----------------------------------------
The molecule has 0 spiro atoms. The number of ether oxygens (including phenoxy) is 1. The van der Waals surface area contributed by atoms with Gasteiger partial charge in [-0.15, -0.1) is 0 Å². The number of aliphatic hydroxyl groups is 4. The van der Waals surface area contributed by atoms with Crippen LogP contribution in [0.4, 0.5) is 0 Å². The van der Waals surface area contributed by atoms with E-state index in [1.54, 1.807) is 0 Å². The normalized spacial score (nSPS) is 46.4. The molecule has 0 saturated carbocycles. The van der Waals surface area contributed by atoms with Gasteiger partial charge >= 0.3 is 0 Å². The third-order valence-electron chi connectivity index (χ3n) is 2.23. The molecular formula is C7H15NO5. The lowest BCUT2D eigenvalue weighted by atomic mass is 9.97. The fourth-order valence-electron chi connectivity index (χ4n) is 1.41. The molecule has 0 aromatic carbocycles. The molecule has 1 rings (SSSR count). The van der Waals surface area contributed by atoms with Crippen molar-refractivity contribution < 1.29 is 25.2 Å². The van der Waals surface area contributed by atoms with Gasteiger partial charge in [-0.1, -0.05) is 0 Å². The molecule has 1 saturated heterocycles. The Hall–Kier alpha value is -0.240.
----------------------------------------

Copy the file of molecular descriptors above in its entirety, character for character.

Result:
The molecule has 0 spiro atoms. The number of ether oxygens (including phenoxy) is 1. The van der Waals surface area contributed by atoms with Gasteiger partial charge in [-0.15, -0.1) is 0 Å². The number of aliphatic hydroxyl groups is 4. The van der Waals surface area contributed by atoms with Crippen LogP contribution in [0.4, 0.5) is 0 Å². The van der Waals surface area contributed by atoms with E-state index in [1.54, 1.807) is 0 Å². The normalized spacial score (nSPS) is 46.4. The molecule has 0 saturated carbocycles. The van der Waals surface area contributed by atoms with Gasteiger partial charge >= 0.3 is 0 Å². The third-order valence-electron chi connectivity index (χ3n) is 2.23. The molecular formula is C7H15NO5. The lowest BCUT2D eigenvalue weighted by atomic mass is 9.97. The fourth-order valence-electron chi connectivity index (χ4n) is 1.41. The molecule has 0 aromatic carbocycles. The molecule has 1 rings (SSSR count). The van der Waals surface area contributed by atoms with Crippen molar-refractivity contribution < 1.29 is 25.2 Å². The van der Waals surface area contributed by atoms with Gasteiger partial charge in [-0.1, -0.05) is 0 Å². The molecule has 1 saturated heterocycles. The Hall–Kier alpha value is -0.240.